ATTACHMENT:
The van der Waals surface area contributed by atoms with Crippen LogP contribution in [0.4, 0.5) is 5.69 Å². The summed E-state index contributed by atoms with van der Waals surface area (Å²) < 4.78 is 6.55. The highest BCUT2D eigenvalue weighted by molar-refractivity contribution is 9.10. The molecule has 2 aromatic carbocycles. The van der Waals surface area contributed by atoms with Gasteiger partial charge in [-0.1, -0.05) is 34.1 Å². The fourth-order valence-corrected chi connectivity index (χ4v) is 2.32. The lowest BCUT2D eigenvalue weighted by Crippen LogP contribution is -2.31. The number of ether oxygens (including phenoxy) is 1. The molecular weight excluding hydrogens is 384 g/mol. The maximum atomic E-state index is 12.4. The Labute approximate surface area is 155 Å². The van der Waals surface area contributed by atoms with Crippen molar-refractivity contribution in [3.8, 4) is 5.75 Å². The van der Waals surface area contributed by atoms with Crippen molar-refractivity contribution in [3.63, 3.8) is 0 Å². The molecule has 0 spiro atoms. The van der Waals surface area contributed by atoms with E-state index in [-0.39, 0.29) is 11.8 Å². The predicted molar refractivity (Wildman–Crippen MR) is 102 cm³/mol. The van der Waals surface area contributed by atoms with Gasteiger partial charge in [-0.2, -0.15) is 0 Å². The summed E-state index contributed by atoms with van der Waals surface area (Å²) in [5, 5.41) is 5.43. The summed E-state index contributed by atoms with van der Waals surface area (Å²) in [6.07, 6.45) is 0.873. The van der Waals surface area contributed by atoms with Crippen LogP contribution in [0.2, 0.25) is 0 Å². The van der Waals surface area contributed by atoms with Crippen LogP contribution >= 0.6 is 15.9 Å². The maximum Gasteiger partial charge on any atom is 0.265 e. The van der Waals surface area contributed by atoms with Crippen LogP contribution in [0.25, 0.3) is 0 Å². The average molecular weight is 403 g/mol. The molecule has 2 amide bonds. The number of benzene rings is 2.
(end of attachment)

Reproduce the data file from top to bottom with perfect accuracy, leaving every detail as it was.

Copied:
The van der Waals surface area contributed by atoms with Crippen LogP contribution in [0.4, 0.5) is 5.69 Å². The summed E-state index contributed by atoms with van der Waals surface area (Å²) < 4.78 is 6.55. The highest BCUT2D eigenvalue weighted by molar-refractivity contribution is 9.10. The molecule has 2 aromatic carbocycles. The van der Waals surface area contributed by atoms with Gasteiger partial charge in [-0.1, -0.05) is 34.1 Å². The fourth-order valence-corrected chi connectivity index (χ4v) is 2.32. The lowest BCUT2D eigenvalue weighted by Crippen LogP contribution is -2.31. The number of ether oxygens (including phenoxy) is 1. The molecular weight excluding hydrogens is 384 g/mol. The maximum atomic E-state index is 12.4. The Labute approximate surface area is 155 Å². The van der Waals surface area contributed by atoms with Crippen molar-refractivity contribution in [3.8, 4) is 5.75 Å². The van der Waals surface area contributed by atoms with Crippen molar-refractivity contribution in [3.63, 3.8) is 0 Å². The molecule has 0 spiro atoms. The van der Waals surface area contributed by atoms with E-state index in [-0.39, 0.29) is 11.8 Å². The predicted molar refractivity (Wildman–Crippen MR) is 102 cm³/mol. The van der Waals surface area contributed by atoms with Gasteiger partial charge in [-0.2, -0.15) is 0 Å². The summed E-state index contributed by atoms with van der Waals surface area (Å²) in [5, 5.41) is 5.43. The summed E-state index contributed by atoms with van der Waals surface area (Å²) in [6.07, 6.45) is 0.873. The van der Waals surface area contributed by atoms with Crippen LogP contribution in [0.2, 0.25) is 0 Å². The van der Waals surface area contributed by atoms with Crippen LogP contribution >= 0.6 is 15.9 Å². The maximum Gasteiger partial charge on any atom is 0.265 e. The van der Waals surface area contributed by atoms with Crippen LogP contribution in [0.25, 0.3) is 0 Å². The average molecular weight is 403 g/mol. The molecule has 2 amide bonds. The number of benzene rings is 2.